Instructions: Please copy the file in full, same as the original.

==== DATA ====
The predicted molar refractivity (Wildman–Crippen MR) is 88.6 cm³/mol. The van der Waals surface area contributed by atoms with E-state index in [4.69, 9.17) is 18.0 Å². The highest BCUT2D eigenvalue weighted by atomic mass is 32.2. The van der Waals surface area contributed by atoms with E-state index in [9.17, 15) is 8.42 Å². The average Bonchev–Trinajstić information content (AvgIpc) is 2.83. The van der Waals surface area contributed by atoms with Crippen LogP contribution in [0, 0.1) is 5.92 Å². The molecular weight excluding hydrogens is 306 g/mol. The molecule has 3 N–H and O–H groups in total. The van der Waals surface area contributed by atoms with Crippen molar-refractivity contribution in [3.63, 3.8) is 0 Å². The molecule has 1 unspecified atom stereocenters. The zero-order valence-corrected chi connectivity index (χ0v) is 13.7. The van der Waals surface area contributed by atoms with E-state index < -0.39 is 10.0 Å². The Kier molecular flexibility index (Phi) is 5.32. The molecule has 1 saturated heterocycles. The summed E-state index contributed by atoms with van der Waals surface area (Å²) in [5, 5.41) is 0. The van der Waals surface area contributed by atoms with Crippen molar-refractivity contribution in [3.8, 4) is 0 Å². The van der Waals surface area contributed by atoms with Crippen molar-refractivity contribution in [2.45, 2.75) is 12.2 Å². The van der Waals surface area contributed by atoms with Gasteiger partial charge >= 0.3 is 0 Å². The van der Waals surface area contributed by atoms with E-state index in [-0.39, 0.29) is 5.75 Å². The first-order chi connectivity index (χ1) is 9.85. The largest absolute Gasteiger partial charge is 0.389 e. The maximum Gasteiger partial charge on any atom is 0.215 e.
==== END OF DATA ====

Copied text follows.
The predicted molar refractivity (Wildman–Crippen MR) is 88.6 cm³/mol. The van der Waals surface area contributed by atoms with E-state index in [4.69, 9.17) is 18.0 Å². The highest BCUT2D eigenvalue weighted by atomic mass is 32.2. The van der Waals surface area contributed by atoms with E-state index in [9.17, 15) is 8.42 Å². The average Bonchev–Trinajstić information content (AvgIpc) is 2.83. The van der Waals surface area contributed by atoms with Crippen LogP contribution in [0, 0.1) is 5.92 Å². The molecular weight excluding hydrogens is 306 g/mol. The molecule has 3 N–H and O–H groups in total. The van der Waals surface area contributed by atoms with Crippen molar-refractivity contribution in [3.63, 3.8) is 0 Å². The molecule has 1 unspecified atom stereocenters. The zero-order valence-corrected chi connectivity index (χ0v) is 13.7. The van der Waals surface area contributed by atoms with E-state index < -0.39 is 10.0 Å². The Kier molecular flexibility index (Phi) is 5.32. The molecule has 1 saturated heterocycles. The summed E-state index contributed by atoms with van der Waals surface area (Å²) in [5, 5.41) is 0. The van der Waals surface area contributed by atoms with Crippen molar-refractivity contribution in [3.8, 4) is 0 Å². The van der Waals surface area contributed by atoms with Crippen molar-refractivity contribution in [2.45, 2.75) is 12.2 Å². The van der Waals surface area contributed by atoms with Gasteiger partial charge >= 0.3 is 0 Å². The van der Waals surface area contributed by atoms with E-state index in [-0.39, 0.29) is 5.75 Å². The first-order chi connectivity index (χ1) is 9.85. The largest absolute Gasteiger partial charge is 0.389 e. The maximum Gasteiger partial charge on any atom is 0.215 e.